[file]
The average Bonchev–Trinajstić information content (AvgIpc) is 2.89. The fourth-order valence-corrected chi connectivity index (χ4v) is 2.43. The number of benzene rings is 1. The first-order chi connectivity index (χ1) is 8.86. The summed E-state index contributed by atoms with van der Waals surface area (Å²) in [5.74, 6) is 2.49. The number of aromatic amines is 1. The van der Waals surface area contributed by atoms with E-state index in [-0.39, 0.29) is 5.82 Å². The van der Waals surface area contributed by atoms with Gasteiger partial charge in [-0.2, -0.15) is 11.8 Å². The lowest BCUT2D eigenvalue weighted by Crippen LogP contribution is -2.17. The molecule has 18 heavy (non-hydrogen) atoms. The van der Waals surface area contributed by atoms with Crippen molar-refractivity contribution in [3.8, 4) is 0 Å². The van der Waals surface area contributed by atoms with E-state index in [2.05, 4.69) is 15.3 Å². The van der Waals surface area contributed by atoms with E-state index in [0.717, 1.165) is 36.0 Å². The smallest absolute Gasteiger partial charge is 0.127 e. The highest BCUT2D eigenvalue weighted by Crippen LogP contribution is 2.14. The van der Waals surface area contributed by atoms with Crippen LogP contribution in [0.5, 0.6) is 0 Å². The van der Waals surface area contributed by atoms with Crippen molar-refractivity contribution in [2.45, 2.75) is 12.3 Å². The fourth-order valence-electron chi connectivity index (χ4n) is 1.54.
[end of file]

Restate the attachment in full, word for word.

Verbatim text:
The average Bonchev–Trinajstić information content (AvgIpc) is 2.89. The fourth-order valence-corrected chi connectivity index (χ4v) is 2.43. The number of benzene rings is 1. The first-order chi connectivity index (χ1) is 8.86. The summed E-state index contributed by atoms with van der Waals surface area (Å²) in [5.74, 6) is 2.49. The number of aromatic amines is 1. The van der Waals surface area contributed by atoms with E-state index in [-0.39, 0.29) is 5.82 Å². The van der Waals surface area contributed by atoms with Gasteiger partial charge in [-0.2, -0.15) is 11.8 Å². The lowest BCUT2D eigenvalue weighted by Crippen LogP contribution is -2.17. The molecule has 18 heavy (non-hydrogen) atoms. The van der Waals surface area contributed by atoms with Crippen molar-refractivity contribution in [3.8, 4) is 0 Å². The van der Waals surface area contributed by atoms with E-state index in [2.05, 4.69) is 15.3 Å². The van der Waals surface area contributed by atoms with E-state index in [0.717, 1.165) is 36.0 Å². The smallest absolute Gasteiger partial charge is 0.127 e. The highest BCUT2D eigenvalue weighted by Crippen LogP contribution is 2.14. The van der Waals surface area contributed by atoms with Crippen LogP contribution in [0.5, 0.6) is 0 Å². The van der Waals surface area contributed by atoms with Crippen molar-refractivity contribution in [2.45, 2.75) is 12.3 Å². The fourth-order valence-electron chi connectivity index (χ4n) is 1.54.